"Fifteen years ago, inspired by the Kristin Pichaske documentary 'Gugulethu Ballet,' I traveled to the South African township of Gugulethu to teach ballet for a program called Dance For All serving underprivileged youth in the South African townships. The experience transformed me as I encountered the talent and dedication of these young dancers and saw first hand how much they had to offer the world of ballet. Since then, I have returned each year with the support a of a variety of partners, including Stanford University and St. Mary's College, to teach and organize cross-cultural training opportunities for students and professional dancers throughout 14 townships in South Africa. Today this effort finds its home in the nonprofit organization Gugulethu Ballet Project.
Gugulethu means 'our pride/treasure' in the Xhosa language spoken in South Africa. I’ve always loved the South African term 'Gugulethu' beside the French word 'ballet.' The fusion, while unusual, represents how ballet can be diverse and inclusive. For me, Gugulethu represents more than one township. The word Gugulethu is symbolic of a history of people building their own pride, in this case, through dance, under challenging circumstances."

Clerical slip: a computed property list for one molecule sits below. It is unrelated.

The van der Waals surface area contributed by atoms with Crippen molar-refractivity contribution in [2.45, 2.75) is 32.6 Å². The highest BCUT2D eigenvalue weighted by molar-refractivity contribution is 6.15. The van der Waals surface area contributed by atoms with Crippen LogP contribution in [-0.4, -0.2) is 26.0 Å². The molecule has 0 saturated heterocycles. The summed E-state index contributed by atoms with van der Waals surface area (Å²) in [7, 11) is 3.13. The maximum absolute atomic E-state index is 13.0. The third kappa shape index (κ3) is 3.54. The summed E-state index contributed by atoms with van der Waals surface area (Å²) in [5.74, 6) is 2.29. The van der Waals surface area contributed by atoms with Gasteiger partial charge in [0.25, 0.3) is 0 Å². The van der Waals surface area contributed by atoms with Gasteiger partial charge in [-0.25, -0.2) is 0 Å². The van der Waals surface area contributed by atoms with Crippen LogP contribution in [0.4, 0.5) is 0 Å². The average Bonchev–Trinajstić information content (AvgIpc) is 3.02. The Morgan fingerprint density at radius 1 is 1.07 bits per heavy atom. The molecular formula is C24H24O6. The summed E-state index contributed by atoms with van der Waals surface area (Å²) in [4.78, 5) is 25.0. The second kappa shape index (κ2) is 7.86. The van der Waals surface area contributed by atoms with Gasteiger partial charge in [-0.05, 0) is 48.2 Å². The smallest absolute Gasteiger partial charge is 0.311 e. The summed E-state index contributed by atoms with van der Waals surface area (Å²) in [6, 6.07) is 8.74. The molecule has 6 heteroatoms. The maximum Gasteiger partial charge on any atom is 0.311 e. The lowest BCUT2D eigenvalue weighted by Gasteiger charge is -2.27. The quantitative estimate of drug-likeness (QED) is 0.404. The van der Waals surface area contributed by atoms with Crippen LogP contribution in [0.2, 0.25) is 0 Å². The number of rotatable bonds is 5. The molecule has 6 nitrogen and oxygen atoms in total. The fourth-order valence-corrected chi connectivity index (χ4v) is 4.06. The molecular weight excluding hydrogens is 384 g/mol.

KRISTINE ELLIOTT, Founder and Director
THE MISSION of Gugulethu Ballet Project is to bring the art of classical ballet to the children and youth of South African townships. Through the study of ballet, including contemporary forms built upon classical foundations, children and youth learn personal discipline, respect for themselves and others, artistic expression, resilience, and focus.
Building on more than a decade of positive experience, Gugulethu Ballet Project has extended opportunities for exceptionally gifted youth from South African townships to study on scholarships in the United States and pursue professional careers. Such success stories inspire the next generation, especially as young professionals return to their communities to mentor and teach.